It’s been a busy winter for me. When I’ve not been running winter skills day courses for mountain walkers in Snowdonia I’ve been up in the Lake District assessing fell top conditions on Helvellyn, so I’ve been out in it most days. There have been days of minus 20C with windchill, and others with winds of 80mph. It’s days like these when it’s particularly important to know and trust your kit. Anything that isn’t up to the mark simply gets left out of the rucksack as there’s no point in carrying dead weight up the hill. Every single piece of kit has to have a purpose, and has to be the best it can be for winter mountaineering. Here’s the kit that got me through the winter. My own top 12 pieces of outdoor equipment that went out with me practically every day.

Winter Kit 2015

Starting with the head, and working downwards!

Snugbug Baked Beanie Hat – A lovely, well crafted, warm hat made of the perfect combination of quality wool and fleece. 

Petzl Nao Headtorch – An ultra-powerful (575 lumens), multibeam rechargeable headlamp with reactive lighting technology that automatically adjusts brightness and beam pattern. A stunning piece of kit for late afternoons on the winter hills, and night navigation courses alike. Oh, and it’s USB rechargeable too!

Bergans of Norway Storen Jacket – A really solid piece of kit, this low-weight, stretchy, super-breathable and waterproof jacket was impossible to beat. Every single feature of this jacket was in exactly the right place, and did precisely what it was meant to do. Impressive stuff indeed.

Sherpa Adventure Gear Gombu Hooded Jacket – The Gombu just seems to radiate an inner warmth, making you feel like that kid in a certain breakfast cereal add back in the 80s who had an orange glow around him all day. I love the fit, the warm hood, fleecy lined pockets, and the low-weight packability of this insulation layer.

Mountain Technology Ice Axe – This is a slightly odd one to have on this list, mainly because the company Mountain Technology of Glencoe isn’t around any more. That said, I bought this axe about 15 years ago, and have tried and tested a number of wannabe replacements since then, but just keep going back to my old axe. It’s a friend. It’s been with me on a lot of adventures. And I haven’t yet found an ice axe for walking and winter mountaineering that I like and trust more than my old Glencoe.

Force Ten Alpine 45 Rucksack – This sack was only introduced this year, and the minute I put mine on I knew it was quite simply the best pack I’ve carried in years. Every attention to detail has been worked on and designed to the point where it just simply couldn’t be made any better. And better still, anything that is superfluous to requirements has been ditched. This is one amazingly comfortable, simple sack, and I truly hope it lasts, because I intend using mine for many years to come.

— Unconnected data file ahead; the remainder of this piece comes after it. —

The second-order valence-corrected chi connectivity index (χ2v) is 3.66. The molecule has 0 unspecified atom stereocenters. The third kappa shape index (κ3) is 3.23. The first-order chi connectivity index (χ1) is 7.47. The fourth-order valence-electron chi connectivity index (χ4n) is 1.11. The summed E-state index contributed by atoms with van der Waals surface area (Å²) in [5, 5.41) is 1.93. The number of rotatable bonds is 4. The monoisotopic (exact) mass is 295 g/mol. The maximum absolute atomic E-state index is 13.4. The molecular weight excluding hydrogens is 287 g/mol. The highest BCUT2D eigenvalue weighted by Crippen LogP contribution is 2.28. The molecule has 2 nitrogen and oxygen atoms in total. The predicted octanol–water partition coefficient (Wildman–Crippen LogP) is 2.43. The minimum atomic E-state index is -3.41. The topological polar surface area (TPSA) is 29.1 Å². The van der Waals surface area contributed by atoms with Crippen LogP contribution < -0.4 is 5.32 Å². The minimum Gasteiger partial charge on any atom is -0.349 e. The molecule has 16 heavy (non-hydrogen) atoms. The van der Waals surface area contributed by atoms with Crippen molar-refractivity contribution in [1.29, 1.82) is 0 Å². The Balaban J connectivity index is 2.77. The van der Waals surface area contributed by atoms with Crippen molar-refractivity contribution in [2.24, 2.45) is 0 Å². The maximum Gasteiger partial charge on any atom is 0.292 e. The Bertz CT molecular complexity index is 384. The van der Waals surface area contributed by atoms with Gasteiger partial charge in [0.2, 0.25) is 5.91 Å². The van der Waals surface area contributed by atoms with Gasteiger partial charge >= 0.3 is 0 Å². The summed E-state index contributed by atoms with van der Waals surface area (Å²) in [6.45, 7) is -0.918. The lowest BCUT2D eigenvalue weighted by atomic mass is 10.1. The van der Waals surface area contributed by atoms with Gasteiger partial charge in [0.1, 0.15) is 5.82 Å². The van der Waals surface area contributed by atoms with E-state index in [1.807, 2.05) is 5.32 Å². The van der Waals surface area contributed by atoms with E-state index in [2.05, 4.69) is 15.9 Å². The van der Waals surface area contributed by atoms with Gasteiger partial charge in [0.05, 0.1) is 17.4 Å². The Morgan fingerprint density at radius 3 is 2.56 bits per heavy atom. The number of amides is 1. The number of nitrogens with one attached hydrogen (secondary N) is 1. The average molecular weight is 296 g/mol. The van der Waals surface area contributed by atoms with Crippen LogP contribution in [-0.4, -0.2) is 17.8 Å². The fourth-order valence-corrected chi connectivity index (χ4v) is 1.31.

Harvey British Mountain Map – I know there are many of you who aren’t convinced by Harvey maps, but I can only assume that you’ve never actually tried them properly in the hills. They are clear, easy to understand, virtually impossible to trash, not as bulky as a laminated map, and will outlast an OS no contest. If there’s a Harvey map available for the area I’m heading to, they are always my map of choice.

Powermonkey Explorer 2 – I’m not known for carrying lots of gadgets around in the hills with me. That said, I use my smartphone a lot when I’m out in the hills as it’s my link to my clients, and that’s what keeps me going out into the hills! I’ve also recently started dabbling in Viewranger mapping, and all this does have a drain on your phone’s battery. So, enter the Powermonkey Explorer 2. This is a smallish bit of kit that has quickly become invaluable for keeping that phone charged, but I also use it for giving my Petzl Nao headtorch a boost while on the hill too!

Silva Expedition 4 Compass – The Silva range of compasses has been at the forefront of my life in the mountains since I was a kid, and for me nothing else will ever be as good as the Expedition 4. It does what I need it to do, which often involves navigating in tricky situations, in dreadful weather, and at night.

Bergans of Norway Storen Pants – The same superb build quality and immaculate design that Bergans have put into their jacket goes into these winter mountain pants. They’re not full-on salopettes, but do have braces, which is nice, and the soft material and light weight makes you forget that you’re wearing waterproof trousers. I love the fact that they don’t turn to cardboard when it gets really cold too, as many other types of winter waterproofs do!

Scarpa Manta Pro GTX Boots – Despite being told in a certain well-know outdoor chain branch that Scarpa boots won’t suit my feet (I’ve only been wearing Scarpa’s for about 25 years!), I love the new Manta Pro boots. I’ve used them extensively with crampons on snow, ice and mixed terrain up to grade III or IV, and also bashed them around a fair bit on rock scrambles and easy climbs too. So far, they’re hard to beat.

Petzl Vasak Crampons – A very well-tried and tested design, these are very easy to put on and take off (yes, I did go for the Flexlock version, and still get them boot-snug quicker than most folk do in their clip-in ones!), are hard working, good on snow, ice and mixed ground, and as far as I can tell they are the perfect all-round crampon.